HIV-1 and the Blood-Brain Barrier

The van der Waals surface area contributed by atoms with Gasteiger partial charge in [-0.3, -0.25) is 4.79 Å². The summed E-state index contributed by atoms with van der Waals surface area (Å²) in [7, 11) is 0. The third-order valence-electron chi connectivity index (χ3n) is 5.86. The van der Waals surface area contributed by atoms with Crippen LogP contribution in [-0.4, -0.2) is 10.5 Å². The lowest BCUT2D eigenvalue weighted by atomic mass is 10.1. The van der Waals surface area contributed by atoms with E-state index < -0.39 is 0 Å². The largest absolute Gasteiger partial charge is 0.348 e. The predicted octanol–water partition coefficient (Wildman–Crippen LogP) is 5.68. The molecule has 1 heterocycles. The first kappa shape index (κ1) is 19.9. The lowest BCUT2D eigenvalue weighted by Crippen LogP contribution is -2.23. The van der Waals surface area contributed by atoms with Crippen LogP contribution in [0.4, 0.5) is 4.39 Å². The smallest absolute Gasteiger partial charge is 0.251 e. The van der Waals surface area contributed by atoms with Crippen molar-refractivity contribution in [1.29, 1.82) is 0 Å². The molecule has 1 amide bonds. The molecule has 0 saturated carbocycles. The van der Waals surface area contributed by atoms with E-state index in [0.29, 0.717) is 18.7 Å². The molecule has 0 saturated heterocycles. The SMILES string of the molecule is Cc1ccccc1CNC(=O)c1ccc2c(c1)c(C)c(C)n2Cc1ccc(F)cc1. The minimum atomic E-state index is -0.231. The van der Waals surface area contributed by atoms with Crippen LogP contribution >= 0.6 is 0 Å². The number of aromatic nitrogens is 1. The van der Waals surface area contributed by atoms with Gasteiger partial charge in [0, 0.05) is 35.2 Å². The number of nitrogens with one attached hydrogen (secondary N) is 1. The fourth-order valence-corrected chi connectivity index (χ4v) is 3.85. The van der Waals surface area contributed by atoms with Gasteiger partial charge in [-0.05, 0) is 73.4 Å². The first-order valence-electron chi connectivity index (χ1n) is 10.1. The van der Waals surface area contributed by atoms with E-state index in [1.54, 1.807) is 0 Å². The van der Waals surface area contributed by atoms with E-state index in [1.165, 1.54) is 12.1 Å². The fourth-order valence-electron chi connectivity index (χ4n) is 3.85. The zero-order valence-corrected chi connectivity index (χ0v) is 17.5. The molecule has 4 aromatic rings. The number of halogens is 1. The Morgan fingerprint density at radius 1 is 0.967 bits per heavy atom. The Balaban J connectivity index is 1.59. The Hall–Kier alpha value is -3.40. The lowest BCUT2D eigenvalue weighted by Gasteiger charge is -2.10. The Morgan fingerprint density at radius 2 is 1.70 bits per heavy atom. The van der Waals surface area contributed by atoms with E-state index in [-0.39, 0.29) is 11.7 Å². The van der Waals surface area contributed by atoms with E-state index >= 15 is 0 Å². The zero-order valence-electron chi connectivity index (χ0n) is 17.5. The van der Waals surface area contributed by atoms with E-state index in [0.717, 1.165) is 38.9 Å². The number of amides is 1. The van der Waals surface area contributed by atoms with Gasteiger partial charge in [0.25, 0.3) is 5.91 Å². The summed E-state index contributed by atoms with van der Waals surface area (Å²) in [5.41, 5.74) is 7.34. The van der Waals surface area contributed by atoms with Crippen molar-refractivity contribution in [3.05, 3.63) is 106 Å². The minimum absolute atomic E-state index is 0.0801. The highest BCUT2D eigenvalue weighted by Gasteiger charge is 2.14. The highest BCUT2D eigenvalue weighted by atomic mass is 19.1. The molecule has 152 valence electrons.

Central nervous system (CNS) dysfunction represents a common and serious manifestation of HIV-1 infection. Approximately one-third of adults and one-half of children with AIDS have neurological complications, which are directly attributable to infection of the CNS by HIV-1 (1,2). Neurological manifestations of primary HIV-1 infection are associated with an accelerated progression of disease (3), and the presence of progressive encephalopathy has been correlated with poor outcome (4). The exact timing of HIV-1 infection of the CNS is unknown. Several studies have shown entry of HIV-1 into the CNS early after infection (5-13); however, how HIV-1 enters the CNS is unclear. HIV-1-associated neurological dysfunction occurs in the absence of opportunistic infections, implying the limited role of coinfection in the pathogenesis of HIV-1 encephalopathy. In addition, neurological impairment has been shown to be the first signs of HIV-1-related diseases in some cases (6,9).